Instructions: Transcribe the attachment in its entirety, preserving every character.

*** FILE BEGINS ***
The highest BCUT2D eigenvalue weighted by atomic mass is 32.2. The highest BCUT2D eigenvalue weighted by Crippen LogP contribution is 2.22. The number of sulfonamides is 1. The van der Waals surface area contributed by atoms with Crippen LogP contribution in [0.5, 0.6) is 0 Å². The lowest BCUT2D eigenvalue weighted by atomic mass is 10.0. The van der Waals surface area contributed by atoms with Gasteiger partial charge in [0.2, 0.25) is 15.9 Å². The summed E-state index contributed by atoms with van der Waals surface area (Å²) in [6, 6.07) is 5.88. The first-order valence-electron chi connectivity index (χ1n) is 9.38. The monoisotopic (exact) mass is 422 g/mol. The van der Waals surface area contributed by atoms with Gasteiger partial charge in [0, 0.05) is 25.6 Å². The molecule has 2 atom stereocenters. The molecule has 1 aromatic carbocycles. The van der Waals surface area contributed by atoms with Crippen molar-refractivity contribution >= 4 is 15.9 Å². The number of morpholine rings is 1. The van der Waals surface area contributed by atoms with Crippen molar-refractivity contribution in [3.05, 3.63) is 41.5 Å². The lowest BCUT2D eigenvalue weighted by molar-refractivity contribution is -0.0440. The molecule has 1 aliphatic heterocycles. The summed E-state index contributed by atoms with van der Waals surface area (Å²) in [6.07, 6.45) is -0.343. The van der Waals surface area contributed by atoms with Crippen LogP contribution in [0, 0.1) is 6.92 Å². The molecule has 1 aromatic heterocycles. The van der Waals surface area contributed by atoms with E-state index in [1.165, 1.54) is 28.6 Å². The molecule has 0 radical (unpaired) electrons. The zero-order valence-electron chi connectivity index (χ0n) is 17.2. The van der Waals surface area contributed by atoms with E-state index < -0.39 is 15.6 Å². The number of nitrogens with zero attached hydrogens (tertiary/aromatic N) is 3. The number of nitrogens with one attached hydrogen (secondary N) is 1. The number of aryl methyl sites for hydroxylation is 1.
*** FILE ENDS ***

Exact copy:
The highest BCUT2D eigenvalue weighted by atomic mass is 32.2. The highest BCUT2D eigenvalue weighted by Crippen LogP contribution is 2.22. The number of sulfonamides is 1. The van der Waals surface area contributed by atoms with Crippen LogP contribution in [0.5, 0.6) is 0 Å². The lowest BCUT2D eigenvalue weighted by atomic mass is 10.0. The van der Waals surface area contributed by atoms with Gasteiger partial charge in [0.2, 0.25) is 15.9 Å². The summed E-state index contributed by atoms with van der Waals surface area (Å²) in [6, 6.07) is 5.88. The first-order valence-electron chi connectivity index (χ1n) is 9.38. The monoisotopic (exact) mass is 422 g/mol. The van der Waals surface area contributed by atoms with Gasteiger partial charge in [0, 0.05) is 25.6 Å². The molecule has 2 atom stereocenters. The molecule has 1 aromatic carbocycles. The van der Waals surface area contributed by atoms with Crippen molar-refractivity contribution >= 4 is 15.9 Å². The number of morpholine rings is 1. The van der Waals surface area contributed by atoms with Crippen molar-refractivity contribution in [3.05, 3.63) is 41.5 Å². The lowest BCUT2D eigenvalue weighted by molar-refractivity contribution is -0.0440. The molecule has 1 aliphatic heterocycles. The summed E-state index contributed by atoms with van der Waals surface area (Å²) in [6.07, 6.45) is -0.343. The van der Waals surface area contributed by atoms with Crippen LogP contribution in [0, 0.1) is 6.92 Å². The molecule has 1 aromatic heterocycles. The van der Waals surface area contributed by atoms with E-state index in [1.165, 1.54) is 28.6 Å². The molecule has 0 radical (unpaired) electrons. The zero-order valence-electron chi connectivity index (χ0n) is 17.2. The van der Waals surface area contributed by atoms with E-state index < -0.39 is 15.6 Å². The number of nitrogens with zero attached hydrogens (tertiary/aromatic N) is 3. The number of nitrogens with one attached hydrogen (secondary N) is 1. The number of aryl methyl sites for hydroxylation is 1.